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The determination of hydrogen and hydroxyl ions has gone through the hands of skillful architects of science—men with vision and imagination seeking the truth in the explanation of the hitherto obscure phenomena and behavior of living and chemical processes. About six decades ago there came a vision to a group of chemists like Arrhenius, Nernst, Van't Hoff, and Ostwald who advanced our knowledge and theories of osmotic pressure and electrolytic dissociation. It is from these men the term ion and the electrical nature of matter and reactions received their place in the equilibrium equations of physical-chemical reactions. Before proceeding further, the author wishes to apologize for the inadequacy, on account of limited time and space, of this review of the important historical concepts associated with the development of hydrogen ion determination. Very frequently it is stated that the specific data which are important but purely historical should be left to the historian. Be that as it may, the author's recommendation would be in the form of a suggestion that such a review would save much time and money for future workers in the field of hydrogen ion determination. This review should be carried out and correlated by a carefully selected group of pure and applied scientists. Arrhenius proposed the theory that acids, bases, and salts in the presence of water are broken down into parts which are called ions. Solutions of these substances gave a greater osmotic pressure than would be expected from the concentrations employed. The lowering of the freezing point of water was too great. In dilute molecular solutions of compounds such as H2SO4, BaCl2, etc., the molecular lowering was nearly three times the normal. These facts accord perfectly with the results of the measurements of osmotic pressure, and furnish strong evidence in favor of the theory of electrolytic dissociation—an ion lowering the freezing point to the same extent as a molecule. The theory was tested by determining the values of the coefficient i which had been introduced by Van't Hoff into the general gas equation in order that it might be applied to the osmotic pressure of solutions. The coefficient i was determined by the well-known freezing point method, and, by a comparison of these values, the theory of electrolytic dissociation at once came into prominence.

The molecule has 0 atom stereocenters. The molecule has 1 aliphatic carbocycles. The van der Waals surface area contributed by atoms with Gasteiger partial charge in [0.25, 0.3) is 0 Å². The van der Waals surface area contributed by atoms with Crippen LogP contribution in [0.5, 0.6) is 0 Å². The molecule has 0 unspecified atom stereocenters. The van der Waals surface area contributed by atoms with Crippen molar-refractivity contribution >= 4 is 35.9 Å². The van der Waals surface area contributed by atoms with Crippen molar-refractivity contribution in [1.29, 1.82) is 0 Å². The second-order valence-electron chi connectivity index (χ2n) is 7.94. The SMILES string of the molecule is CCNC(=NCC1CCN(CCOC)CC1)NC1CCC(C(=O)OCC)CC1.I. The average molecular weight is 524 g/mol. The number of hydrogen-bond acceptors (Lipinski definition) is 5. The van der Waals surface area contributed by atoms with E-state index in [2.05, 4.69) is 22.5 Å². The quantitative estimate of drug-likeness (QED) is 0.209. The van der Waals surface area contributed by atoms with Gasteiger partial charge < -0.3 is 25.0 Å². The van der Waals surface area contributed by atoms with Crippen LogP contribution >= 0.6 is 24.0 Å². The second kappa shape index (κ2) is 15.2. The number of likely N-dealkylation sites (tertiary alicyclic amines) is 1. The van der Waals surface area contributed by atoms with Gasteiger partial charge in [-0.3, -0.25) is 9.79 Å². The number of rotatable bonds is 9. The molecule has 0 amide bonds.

Myers, C. N.
Retired, Yonkers, N. Y.